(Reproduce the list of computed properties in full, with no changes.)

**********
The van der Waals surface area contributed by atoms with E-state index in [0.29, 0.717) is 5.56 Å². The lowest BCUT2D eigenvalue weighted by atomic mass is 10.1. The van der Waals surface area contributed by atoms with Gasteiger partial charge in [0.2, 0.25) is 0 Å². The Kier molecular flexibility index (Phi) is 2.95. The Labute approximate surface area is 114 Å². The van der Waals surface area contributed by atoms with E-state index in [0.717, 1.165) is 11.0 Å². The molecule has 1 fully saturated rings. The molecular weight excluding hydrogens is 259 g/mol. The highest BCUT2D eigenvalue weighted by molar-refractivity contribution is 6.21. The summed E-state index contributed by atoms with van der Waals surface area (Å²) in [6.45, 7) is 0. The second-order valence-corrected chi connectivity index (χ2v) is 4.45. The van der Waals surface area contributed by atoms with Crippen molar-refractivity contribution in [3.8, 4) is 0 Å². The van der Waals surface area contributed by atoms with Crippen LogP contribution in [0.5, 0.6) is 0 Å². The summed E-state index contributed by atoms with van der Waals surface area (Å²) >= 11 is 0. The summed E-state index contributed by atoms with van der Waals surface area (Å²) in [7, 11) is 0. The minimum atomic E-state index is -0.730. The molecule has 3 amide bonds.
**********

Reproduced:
The van der Waals surface area contributed by atoms with E-state index in [0.29, 0.717) is 5.56 Å². The lowest BCUT2D eigenvalue weighted by atomic mass is 10.1. The van der Waals surface area contributed by atoms with Gasteiger partial charge in [0.2, 0.25) is 0 Å². The Kier molecular flexibility index (Phi) is 2.95. The Labute approximate surface area is 114 Å². The van der Waals surface area contributed by atoms with E-state index in [0.717, 1.165) is 11.0 Å². The molecule has 1 fully saturated rings. The molecular weight excluding hydrogens is 259 g/mol. The highest BCUT2D eigenvalue weighted by molar-refractivity contribution is 6.21. The summed E-state index contributed by atoms with van der Waals surface area (Å²) in [6.45, 7) is 0. The second-order valence-corrected chi connectivity index (χ2v) is 4.45. The van der Waals surface area contributed by atoms with Crippen molar-refractivity contribution in [3.8, 4) is 0 Å². The van der Waals surface area contributed by atoms with Crippen LogP contribution in [0.5, 0.6) is 0 Å². The summed E-state index contributed by atoms with van der Waals surface area (Å²) >= 11 is 0. The summed E-state index contributed by atoms with van der Waals surface area (Å²) in [7, 11) is 0. The minimum atomic E-state index is -0.730. The molecule has 3 amide bonds.